The group noted that multiple S. aureus molecules must contribute to because simply removing or neutralizing Hla did not completely prevent the formation of skin abscesses, although the abscesses were smaller in size.

Study collaborators from the University of Chicago, Olaf Schneewind, M.D., Ph.D., and Juliane Bubeck Wardenburg, M.D., Ph.D.,contributed the Hla treatment concept, which they developed through their recent work on S. aureus pneumonia. Dr. DeLeo's group adapted that work to their mouse model of skin infection, which is a good indicator of how abscess size and skin destruction could affect humans, according to the study investigators.

"This is probably one of the most promising targets we currently have in our efforts to develop therapeutics that protect against severe Staph aureus skin infections," says Dr. DeLeo. His group is continuing its collaboration with Drs. Schneewind and Bubeck Wardenburg on the project.

Explore further: Migraine may double risk for facial paralysis

Provided by National Institutes of Health

4.5 /5 (2 votes)
add to favorites email to friend print save as pdf

Related Stories

Researchers find link to severe Staph infections

Dec 23, 2008

Researchers at The University of Texas School of Public Health recently described studies that support the link between the severity of community-acquired antibiotic-resistant Staphylococcus aureus (CA MRSA) infections and th ...

Scientists Find a New Toxin That May be Key to MRSA Severity

Jul 17, 2010

A research project to identify all the surface proteins of USA300—the most common community-associated strain of the methicillin-resistant form of the bacterium Staphylococcus aureus (MRSA)—has resulted in the identification ...

Studies pinpoint key targets for MRSA vaccine

Aug 16, 2010

Two recent studies provide evidence for a new approach to vaccines to prevent infections caused by drug-resistant Staphylococcus aureus -- better known as MRSA - the leading cause of skin and soft tissue, bloodstream and lu ...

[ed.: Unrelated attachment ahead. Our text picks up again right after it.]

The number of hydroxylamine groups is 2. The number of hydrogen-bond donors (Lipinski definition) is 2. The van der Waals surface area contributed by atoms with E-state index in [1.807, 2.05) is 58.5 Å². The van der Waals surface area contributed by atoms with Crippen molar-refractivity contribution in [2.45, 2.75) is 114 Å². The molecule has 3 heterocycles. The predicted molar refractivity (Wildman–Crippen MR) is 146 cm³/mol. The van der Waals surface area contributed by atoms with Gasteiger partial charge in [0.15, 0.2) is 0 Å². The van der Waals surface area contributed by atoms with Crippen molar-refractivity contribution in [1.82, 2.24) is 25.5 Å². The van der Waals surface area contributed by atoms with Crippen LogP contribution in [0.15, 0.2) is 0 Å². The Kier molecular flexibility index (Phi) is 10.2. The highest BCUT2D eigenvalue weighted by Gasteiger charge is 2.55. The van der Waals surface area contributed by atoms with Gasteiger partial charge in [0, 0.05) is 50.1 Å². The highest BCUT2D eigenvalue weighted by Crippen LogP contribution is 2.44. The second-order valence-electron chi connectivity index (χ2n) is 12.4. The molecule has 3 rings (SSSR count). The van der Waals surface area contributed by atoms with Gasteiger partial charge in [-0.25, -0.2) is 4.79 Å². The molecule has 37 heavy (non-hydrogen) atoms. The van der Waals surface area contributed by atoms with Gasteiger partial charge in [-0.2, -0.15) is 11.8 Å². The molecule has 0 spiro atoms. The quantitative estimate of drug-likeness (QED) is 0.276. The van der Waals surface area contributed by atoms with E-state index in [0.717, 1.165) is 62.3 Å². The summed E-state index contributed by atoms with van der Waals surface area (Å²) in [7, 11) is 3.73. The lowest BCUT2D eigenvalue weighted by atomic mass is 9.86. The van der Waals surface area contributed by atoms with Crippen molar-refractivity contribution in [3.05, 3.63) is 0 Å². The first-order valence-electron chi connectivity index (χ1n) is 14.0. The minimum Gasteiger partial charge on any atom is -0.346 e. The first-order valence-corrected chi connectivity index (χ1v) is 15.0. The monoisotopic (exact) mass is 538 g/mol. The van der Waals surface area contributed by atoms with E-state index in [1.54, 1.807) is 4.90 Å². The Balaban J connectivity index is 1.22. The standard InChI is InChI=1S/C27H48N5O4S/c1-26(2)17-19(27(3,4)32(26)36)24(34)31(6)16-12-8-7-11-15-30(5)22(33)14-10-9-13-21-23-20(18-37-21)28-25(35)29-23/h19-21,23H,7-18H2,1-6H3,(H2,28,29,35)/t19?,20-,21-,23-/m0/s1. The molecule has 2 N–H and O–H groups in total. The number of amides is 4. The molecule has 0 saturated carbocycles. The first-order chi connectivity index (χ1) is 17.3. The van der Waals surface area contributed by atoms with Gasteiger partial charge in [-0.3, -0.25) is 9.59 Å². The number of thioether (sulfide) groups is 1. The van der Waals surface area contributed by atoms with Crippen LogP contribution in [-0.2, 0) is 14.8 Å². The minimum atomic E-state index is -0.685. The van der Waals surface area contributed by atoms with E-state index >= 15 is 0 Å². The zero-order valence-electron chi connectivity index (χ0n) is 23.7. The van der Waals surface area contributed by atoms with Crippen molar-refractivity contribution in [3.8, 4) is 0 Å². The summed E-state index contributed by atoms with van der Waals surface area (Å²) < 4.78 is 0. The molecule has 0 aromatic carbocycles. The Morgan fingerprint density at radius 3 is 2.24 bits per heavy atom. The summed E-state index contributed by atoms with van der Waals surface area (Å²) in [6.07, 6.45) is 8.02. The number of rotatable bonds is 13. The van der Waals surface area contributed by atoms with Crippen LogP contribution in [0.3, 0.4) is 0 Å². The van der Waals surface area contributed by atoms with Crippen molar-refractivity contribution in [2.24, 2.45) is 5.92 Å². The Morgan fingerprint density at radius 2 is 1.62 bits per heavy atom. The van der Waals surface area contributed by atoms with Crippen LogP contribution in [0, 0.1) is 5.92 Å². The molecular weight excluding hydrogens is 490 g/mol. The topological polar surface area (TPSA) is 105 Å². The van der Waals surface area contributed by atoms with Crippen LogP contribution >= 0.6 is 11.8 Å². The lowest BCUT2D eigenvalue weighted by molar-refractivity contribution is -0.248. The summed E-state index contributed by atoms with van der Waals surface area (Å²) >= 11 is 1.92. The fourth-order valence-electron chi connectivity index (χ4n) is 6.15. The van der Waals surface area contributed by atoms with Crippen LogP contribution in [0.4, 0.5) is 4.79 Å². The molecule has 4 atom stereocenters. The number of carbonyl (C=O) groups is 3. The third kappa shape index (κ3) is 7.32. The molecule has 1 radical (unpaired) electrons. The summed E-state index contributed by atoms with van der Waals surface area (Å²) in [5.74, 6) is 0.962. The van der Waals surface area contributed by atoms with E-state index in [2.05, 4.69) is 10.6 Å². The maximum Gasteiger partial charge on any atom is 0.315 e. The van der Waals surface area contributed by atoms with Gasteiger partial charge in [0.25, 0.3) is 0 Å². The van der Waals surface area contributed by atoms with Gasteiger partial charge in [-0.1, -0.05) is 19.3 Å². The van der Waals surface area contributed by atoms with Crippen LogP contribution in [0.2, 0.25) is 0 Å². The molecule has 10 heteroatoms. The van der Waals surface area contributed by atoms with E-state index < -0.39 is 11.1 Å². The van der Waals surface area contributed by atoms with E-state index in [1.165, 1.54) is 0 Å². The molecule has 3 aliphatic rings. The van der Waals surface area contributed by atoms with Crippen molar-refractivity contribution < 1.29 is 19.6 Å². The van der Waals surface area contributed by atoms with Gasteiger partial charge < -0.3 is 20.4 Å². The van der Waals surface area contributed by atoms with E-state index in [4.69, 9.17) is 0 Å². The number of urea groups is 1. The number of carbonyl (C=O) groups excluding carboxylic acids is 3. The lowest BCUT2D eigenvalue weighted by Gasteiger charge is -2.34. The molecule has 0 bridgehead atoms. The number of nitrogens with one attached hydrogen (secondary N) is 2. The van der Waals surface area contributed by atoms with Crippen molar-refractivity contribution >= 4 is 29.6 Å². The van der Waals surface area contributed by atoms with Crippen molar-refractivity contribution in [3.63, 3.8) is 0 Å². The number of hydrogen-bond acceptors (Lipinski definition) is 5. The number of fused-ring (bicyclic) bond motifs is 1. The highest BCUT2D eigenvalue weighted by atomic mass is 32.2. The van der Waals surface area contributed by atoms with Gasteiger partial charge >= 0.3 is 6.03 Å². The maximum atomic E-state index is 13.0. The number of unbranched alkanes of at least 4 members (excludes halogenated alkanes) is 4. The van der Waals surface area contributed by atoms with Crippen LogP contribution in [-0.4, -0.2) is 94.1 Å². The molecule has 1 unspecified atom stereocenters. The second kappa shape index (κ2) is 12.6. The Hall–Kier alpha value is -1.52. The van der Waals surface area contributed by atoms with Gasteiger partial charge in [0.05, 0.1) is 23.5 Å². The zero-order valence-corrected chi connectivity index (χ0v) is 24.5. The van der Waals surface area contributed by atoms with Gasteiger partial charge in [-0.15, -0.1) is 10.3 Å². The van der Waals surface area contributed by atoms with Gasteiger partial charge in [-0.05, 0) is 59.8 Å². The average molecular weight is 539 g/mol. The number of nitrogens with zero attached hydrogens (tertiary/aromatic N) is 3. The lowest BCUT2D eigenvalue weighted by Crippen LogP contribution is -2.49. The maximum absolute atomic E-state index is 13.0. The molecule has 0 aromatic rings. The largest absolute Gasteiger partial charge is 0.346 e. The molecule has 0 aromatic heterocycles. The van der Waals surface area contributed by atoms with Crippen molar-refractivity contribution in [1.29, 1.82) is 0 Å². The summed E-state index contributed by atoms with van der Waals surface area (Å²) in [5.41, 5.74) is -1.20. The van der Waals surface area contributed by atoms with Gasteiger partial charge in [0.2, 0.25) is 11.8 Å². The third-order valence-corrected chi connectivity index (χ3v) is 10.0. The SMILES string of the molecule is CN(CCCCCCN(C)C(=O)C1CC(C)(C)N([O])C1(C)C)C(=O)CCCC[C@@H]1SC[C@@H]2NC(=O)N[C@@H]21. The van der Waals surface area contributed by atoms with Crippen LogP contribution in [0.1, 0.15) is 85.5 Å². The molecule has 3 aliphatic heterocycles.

Recommended for you

Migraine may double risk for facial paralysis

26 minutes ago

Migraine headache may double the risk of a nervous system condition that causes facial paralysis, called Bell's palsy, according to a new study published in the December 17, 2014, online issue of Neurology, the medical journa ...

Anti-diabetic drug springs new hope for tuberculosis patients

7 hours ago

A more effective treatment for tuberculosis (TB) could soon be available as scientists have discovered that Metformin (MET), a drug for treating diabetes, can also be used to boost the efficacy of TB medication without inducing ...

Chikungunya virus shuts down infected cells

8 hours ago

Researchers from Wageningen University, part of Wageningen UR, in collaboration with colleagues from Leiden University and a research team in Australia, have revealed how chikungunya virus blocks essential ...

User comments : 0

Please sign in to add a comment. Registration is free, and takes less than a minute. Read more

Click here to reset your password.
Sign in to get notified via email when new comments are made.